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  4. After a false start I had to go back and plan. Now I'm about 2/3 through my first novel/draft and the book keeps changing itself! Like it has a mind of it's own. I have a LOT of rewriting to do. Thanks for reminding me about what HAS to be done. You're right, you can't skip any steps.

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  5. ...it's about planning, and once finished, it's about editing and those painful re-writes.

    It's about patience. Taking your time to get it right. Read the story out loud. Read it until you hate it, for that's when it's ready for the world to see.

    Well done, Roland, as always.

    EL

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  6. EL's right...

    Patience and rewrites....

    They had a lifetime movie about her. She had a fascinating life. Did you see it?

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  7. Hilary :
    I looked a long time for what I felt was a great picture of JK. Still between apartments and bouts of heat! Rats.

    Alleged Author :
    I felt the same as you. But I wager the 5 years was because Life kept intruding!

    Wendy :
    You strike me as an organized doer. But 5 years does seem a bit too long for impatient me! LOL.

    Lady Gwen :
    I wish you luck and success in your novel. Planning is fun for me, threading all those plot threads into place.

    Elliot :
    You're so right. The whole process can't be rushed. Oh, it can but the novel suffers/.

    Michael :
    I don't have cable. I wish I had seen that movie. Sometimes my own life feels like a movie! LOL.

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  8. After struggling through my first memoir, I'm convinced that Planning is crucial. Five years IS a long time, but look what that preparation did for J.K. Rowling. So I'm 76 when I get my next book published. Everyone keeps telling me that's still young. Okay. I think I've talked myself into believing it!

    Thanks for this fascinating post about how J.K. worked through her ideas. I've read some of this in the past, but I forget easily. This brought it back, and reminded me of important elements in the writing process.

    Hope you're having a good weekend!
    Ann Best, Author of In the Mirror, A Memoir of Shattered Secrets

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  9. Great post, Roland, and JKR definitely spent a lot of time working on the series before she wrote them. I also found it amazing that she was able to do all of this while having struggles of her own with money, work, and etc.

    I've spent a lot of time on Cursed with Power. I love the idea of being able to get out there one day and be my own person; have a voice of my own to share with the world.

    Have a good weekend.

    Always,
    Lindsey

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  10. Thanks, Jai :
    Good seeing you here. Being exiled from my apartment and its internet access is a pain!

    Ann :
    Ronald Reagan was President of the United States in his 70's! We can do more than we think we can. Thank you so much for visiting!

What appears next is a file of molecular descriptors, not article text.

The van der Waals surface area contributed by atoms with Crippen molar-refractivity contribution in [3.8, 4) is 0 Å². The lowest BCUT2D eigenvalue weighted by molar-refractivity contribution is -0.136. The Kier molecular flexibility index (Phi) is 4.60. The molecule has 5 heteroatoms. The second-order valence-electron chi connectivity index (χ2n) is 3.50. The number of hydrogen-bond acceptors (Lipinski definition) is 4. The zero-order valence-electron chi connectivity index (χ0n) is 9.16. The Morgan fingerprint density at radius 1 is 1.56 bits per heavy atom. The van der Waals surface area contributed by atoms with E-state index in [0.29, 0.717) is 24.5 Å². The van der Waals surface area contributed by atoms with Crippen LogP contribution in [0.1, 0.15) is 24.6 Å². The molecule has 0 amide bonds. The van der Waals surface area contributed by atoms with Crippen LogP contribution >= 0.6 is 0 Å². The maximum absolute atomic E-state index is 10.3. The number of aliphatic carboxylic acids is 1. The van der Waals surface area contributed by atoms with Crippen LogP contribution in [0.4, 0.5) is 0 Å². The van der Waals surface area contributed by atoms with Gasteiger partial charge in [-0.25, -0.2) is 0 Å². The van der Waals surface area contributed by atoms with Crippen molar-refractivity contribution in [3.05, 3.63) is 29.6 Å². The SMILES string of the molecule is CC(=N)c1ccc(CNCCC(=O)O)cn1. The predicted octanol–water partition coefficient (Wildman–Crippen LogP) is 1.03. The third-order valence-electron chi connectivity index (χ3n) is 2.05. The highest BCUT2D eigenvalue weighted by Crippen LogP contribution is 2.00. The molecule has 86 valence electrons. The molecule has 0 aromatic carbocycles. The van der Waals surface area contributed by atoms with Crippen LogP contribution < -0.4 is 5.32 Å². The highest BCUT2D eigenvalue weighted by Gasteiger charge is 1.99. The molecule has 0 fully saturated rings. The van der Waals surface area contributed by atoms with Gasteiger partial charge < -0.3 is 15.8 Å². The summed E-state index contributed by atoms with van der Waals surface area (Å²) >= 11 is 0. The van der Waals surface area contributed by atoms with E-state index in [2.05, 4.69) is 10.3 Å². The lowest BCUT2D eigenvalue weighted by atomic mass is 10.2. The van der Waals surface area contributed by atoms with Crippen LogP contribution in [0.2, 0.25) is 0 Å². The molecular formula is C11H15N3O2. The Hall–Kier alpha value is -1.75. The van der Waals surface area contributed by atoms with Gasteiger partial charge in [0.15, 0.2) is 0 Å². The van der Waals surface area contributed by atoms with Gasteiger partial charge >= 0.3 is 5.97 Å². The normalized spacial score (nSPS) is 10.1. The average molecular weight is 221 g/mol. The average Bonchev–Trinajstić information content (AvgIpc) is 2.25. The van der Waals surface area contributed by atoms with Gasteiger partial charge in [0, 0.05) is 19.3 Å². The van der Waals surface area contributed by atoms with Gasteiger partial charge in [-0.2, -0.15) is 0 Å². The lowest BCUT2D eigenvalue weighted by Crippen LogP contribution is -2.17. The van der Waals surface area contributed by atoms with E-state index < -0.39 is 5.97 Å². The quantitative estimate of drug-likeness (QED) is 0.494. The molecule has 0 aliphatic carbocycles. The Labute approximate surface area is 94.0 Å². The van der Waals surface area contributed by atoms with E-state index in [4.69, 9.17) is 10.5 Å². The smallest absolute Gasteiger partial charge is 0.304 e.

Lindsey :
    I pray you have great success with CURSED WITH POWER. When it is finished, come do an interview with me at Meilori's. It'll be safe and fun. Well, at least it will be fun, Roland

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  11. Hi,

    An amusing read in more ways than one, because in a very early interview Ms Rowling, as she was then, said she'd gone through an unhappy breakup and as a single mum life became a little difficult. But anyway, one day she popped into a Manchester cafe for a cup of coffee. Whilst sat there, looking out on a rain sodden street the idea of Harry Potter came to her in a flash of inspiration. She took a notebook out of her bag and wrote some NOTES i.e, names of characters and basic plotline. Her words a year later: she was down on her luck, had just lost her job, had written the novel (perhaps why she lost her job) and sent it to Bloomesbury Publishing. The rest is history, so to speak. But, it's not the first discrepancy in how Harry Potter came into being, nor how long it took to write the book.

    One year to write HP, two years to write HP, now it seems it was five years. How long it took is irrelevant, what matters is the story that best sells the book, and that happens to be the so-called "train journey" because the book revolves around a magical station platform in London! ;)

    Good books, but all similar to fantasy books written by other authors before Ms Rowling was born.

    best
    F

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  12. Francine :
    William Faulkner and Ernest Hemingway were "flexible" in their memoirs and their accounts of certain incidents in their early lives.

    But I am not going to be the one to tell the ghost of Samuel Clemens he is incorrect! LOL.

    But Planning is important. Still planning excessively can just be a way of stalling to write, to actually put pen to paper, or fingertips to keyboard, right?

    Thanks so much for visiting while I am in exile. It means a lot, Roland

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  13. You have a fabulous blog! I want to award you the Enchanting Entertainer Blog Award for all the hard work you do!

    Go to http://astorybookworld.blogspot.com/p/awards.html and pick up your award.
    ~Deirdra

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  14. I LOVE the planning process - when a project holds so much potential. Not sure about spending years planning though!

    Wagging Tales - Blog for Writers

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  15. Planning certainly worked for JK and it would make our work stronger if we spent a bit more time at this juncture. Her hard work certainly paid off. The way she used her emotions following her mother's death would have added so much tto that chapter. No need to be afraid of rewrites is the thing.